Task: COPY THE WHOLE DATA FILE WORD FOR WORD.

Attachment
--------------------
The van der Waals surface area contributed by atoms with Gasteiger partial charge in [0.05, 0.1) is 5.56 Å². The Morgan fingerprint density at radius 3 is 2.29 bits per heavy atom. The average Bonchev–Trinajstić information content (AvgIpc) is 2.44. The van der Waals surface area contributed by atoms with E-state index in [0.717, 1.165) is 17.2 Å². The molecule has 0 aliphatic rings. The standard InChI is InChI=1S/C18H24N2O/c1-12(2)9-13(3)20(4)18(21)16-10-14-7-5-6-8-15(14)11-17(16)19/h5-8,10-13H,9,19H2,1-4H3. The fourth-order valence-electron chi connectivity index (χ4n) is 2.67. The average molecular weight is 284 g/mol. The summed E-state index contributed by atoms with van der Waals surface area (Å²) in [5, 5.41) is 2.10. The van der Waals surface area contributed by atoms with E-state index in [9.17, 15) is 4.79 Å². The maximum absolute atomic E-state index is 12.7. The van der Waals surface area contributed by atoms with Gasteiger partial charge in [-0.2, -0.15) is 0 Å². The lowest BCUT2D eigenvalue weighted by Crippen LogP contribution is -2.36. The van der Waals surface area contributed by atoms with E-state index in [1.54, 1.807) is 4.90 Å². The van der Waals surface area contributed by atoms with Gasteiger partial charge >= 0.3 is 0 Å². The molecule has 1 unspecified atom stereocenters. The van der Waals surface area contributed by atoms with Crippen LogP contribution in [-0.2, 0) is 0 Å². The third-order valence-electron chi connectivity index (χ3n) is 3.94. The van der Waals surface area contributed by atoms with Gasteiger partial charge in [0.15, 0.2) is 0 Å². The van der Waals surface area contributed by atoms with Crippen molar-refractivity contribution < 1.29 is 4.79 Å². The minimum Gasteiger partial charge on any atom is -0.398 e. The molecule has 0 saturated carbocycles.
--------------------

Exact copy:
The van der Waals surface area contributed by atoms with Gasteiger partial charge in [0.05, 0.1) is 5.56 Å². The Morgan fingerprint density at radius 3 is 2.29 bits per heavy atom. The average Bonchev–Trinajstić information content (AvgIpc) is 2.44. The van der Waals surface area contributed by atoms with E-state index in [0.717, 1.165) is 17.2 Å². The molecule has 0 aliphatic rings. The standard InChI is InChI=1S/C18H24N2O/c1-12(2)9-13(3)20(4)18(21)16-10-14-7-5-6-8-15(14)11-17(16)19/h5-8,10-13H,9,19H2,1-4H3. The fourth-order valence-electron chi connectivity index (χ4n) is 2.67. The average molecular weight is 284 g/mol. The summed E-state index contributed by atoms with van der Waals surface area (Å²) in [5, 5.41) is 2.10. The van der Waals surface area contributed by atoms with E-state index in [9.17, 15) is 4.79 Å². The maximum absolute atomic E-state index is 12.7. The van der Waals surface area contributed by atoms with Gasteiger partial charge in [-0.2, -0.15) is 0 Å². The lowest BCUT2D eigenvalue weighted by Crippen LogP contribution is -2.36. The van der Waals surface area contributed by atoms with E-state index in [1.54, 1.807) is 4.90 Å². The van der Waals surface area contributed by atoms with Gasteiger partial charge >= 0.3 is 0 Å². The molecule has 1 unspecified atom stereocenters. The van der Waals surface area contributed by atoms with Crippen LogP contribution in [-0.2, 0) is 0 Å². The third-order valence-electron chi connectivity index (χ3n) is 3.94. The van der Waals surface area contributed by atoms with Gasteiger partial charge in [0.15, 0.2) is 0 Å². The van der Waals surface area contributed by atoms with Crippen molar-refractivity contribution < 1.29 is 4.79 Å². The minimum Gasteiger partial charge on any atom is -0.398 e. The molecule has 0 saturated carbocycles.